Holding back features on the web

If I were to say there's a CSS 3 feature that all major browsers support except one, which browser would you guess is lacking?

The answer for today is Mozilla Firefox.

It has come up several times on my current project where we've needed to take a variable amount of information and stuff it into a limited space, where aesthetics demand we truncate the data instead of allowing an overflow or a word wrap. The typical way to do this is with an ellipsis, but at what point one should truncate the message is usually the result of guesswork. Checking to see if a string is over, say, 35 characters and cutting it off if it is may work in most cases; but because in a proportional font, the same number of characters can be different sizes depending on which actual characters are used, any fixed number will result in some data elements appearing too short, and a few appearing too long and wrapping or overflowing anyway.

Enter the text-overflow style. In a fixed div or span, setting style="text-overflow: ellipsis;" will cause the browser to truncate the contents with an ellipsis if, when, and where it is needed.

Except for Firefox. Since CSS 3 is still technically in "draft", the coders behind Firefox have decided not to implement text-overflow, despite it being on the bug list since 2005. Mozilla's own developer forum shows that Firefox is the only browser to not implement this to date.

Oddly enough, this is the second time Firefox has failed me recently (the first being a misbehaving feature that plays havoc with AJAX queries).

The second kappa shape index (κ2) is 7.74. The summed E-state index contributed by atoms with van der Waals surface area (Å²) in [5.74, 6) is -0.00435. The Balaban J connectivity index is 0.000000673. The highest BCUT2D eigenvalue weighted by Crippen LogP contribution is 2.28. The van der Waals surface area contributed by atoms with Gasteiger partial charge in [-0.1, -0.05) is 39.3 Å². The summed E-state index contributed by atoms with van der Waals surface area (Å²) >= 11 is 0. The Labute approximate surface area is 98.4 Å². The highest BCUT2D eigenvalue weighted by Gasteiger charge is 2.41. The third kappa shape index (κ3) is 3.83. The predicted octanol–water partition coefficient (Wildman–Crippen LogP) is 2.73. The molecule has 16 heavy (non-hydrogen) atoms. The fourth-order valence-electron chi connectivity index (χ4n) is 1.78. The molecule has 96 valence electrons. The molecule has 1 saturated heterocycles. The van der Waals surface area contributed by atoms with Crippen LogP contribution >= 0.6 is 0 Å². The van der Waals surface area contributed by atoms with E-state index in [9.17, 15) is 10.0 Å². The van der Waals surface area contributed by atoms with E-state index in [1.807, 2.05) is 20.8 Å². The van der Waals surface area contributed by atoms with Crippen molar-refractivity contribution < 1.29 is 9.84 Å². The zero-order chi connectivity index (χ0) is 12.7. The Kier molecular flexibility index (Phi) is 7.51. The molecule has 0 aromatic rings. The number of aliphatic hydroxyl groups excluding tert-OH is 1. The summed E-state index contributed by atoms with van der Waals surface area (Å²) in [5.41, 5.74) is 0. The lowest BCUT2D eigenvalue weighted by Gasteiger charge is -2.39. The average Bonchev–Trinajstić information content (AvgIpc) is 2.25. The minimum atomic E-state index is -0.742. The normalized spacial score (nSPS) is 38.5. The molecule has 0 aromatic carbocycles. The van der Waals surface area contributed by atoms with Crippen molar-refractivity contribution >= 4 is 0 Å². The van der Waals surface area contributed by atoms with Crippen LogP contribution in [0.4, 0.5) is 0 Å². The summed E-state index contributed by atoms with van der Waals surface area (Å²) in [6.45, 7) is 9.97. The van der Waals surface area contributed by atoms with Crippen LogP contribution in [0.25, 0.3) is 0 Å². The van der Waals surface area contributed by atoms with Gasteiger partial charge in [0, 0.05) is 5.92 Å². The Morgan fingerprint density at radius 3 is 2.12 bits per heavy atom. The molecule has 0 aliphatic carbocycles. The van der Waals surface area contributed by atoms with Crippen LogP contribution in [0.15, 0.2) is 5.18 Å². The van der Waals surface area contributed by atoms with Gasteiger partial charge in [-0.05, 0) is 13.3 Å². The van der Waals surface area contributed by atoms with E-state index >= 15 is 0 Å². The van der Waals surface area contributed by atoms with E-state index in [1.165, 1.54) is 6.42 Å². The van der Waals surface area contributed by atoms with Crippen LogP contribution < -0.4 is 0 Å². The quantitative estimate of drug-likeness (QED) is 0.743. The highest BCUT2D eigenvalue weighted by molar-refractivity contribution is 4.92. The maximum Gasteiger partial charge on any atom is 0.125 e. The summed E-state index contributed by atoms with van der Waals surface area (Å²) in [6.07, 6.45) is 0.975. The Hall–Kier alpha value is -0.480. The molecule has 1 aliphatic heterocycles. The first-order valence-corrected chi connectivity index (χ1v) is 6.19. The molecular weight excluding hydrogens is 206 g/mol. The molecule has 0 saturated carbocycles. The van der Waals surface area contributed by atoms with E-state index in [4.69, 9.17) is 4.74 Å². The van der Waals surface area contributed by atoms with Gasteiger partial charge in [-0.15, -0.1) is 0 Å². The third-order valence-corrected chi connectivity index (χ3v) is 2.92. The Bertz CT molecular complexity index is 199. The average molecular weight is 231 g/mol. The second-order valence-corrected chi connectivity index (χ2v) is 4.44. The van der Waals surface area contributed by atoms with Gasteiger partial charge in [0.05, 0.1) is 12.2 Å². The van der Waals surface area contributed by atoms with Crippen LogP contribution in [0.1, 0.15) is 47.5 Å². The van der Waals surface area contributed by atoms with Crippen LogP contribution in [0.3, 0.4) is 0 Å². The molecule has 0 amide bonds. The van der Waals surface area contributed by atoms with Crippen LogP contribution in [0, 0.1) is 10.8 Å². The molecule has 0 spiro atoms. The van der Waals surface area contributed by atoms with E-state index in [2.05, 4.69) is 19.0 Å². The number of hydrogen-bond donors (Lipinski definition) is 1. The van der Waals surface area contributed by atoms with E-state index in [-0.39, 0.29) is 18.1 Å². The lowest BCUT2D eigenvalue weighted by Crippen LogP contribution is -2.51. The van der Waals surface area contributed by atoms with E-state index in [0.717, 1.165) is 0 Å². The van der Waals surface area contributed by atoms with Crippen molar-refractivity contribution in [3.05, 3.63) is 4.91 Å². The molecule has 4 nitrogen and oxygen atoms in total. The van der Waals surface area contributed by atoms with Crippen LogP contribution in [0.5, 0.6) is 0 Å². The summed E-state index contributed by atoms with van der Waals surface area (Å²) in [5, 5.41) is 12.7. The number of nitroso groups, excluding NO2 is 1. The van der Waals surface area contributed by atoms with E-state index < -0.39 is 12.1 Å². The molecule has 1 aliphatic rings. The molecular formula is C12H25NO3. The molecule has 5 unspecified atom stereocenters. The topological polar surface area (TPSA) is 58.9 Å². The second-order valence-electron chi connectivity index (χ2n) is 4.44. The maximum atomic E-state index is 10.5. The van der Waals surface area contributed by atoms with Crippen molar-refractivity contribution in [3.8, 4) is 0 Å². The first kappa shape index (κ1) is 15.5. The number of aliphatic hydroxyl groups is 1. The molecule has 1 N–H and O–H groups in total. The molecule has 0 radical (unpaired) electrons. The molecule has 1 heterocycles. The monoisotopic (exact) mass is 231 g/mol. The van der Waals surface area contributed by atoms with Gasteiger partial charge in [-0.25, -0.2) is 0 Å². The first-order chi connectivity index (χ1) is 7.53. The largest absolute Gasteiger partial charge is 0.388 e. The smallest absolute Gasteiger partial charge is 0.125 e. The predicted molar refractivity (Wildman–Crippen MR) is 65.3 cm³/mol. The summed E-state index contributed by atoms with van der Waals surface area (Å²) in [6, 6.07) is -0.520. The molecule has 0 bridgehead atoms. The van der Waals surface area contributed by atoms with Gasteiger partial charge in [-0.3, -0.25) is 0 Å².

I found two solutions on the web. One is to use something called XUL binding. The procedure (described here) involves creating an XML document that describes the requested behavior, and then using a Mozilla-specific CSS directive to bind it to the element. Unfortunately, not only does this require another document, but it may conflict with the text-overflow style such that only one or the other will work, but not both. Also, following the comments in the bug, XUL appears to be going away with Firefox 4, and with text-overflow still not implemented, this workaround will work no longer.

The second solution uses the JavaScript library jQuery. The function (which I found at Devon Govett's blog), when applied to a web element, takes the text, recreates it in a clone of the element, starts truncating text as necessary until it finds text that fits in the element, and replaces the text in that element. It's not terribly efficient as it iteratively tests the text on each element, and if the element can change size you either have to update it manually or tell the script to constantly check the element and recompute; but it does do the job that Mozilla won't. Fortunately, we're already using jQuery, so adding an extension was a trivial task.

I don't know if it's some higher ground they're trying to take by not implementing "draft" features, but the fact remains, as an end user of browsers, to me, they appear to be stubbornly behind the curve.


ASP.Net, Dynamic Controls, and ViewState, revisited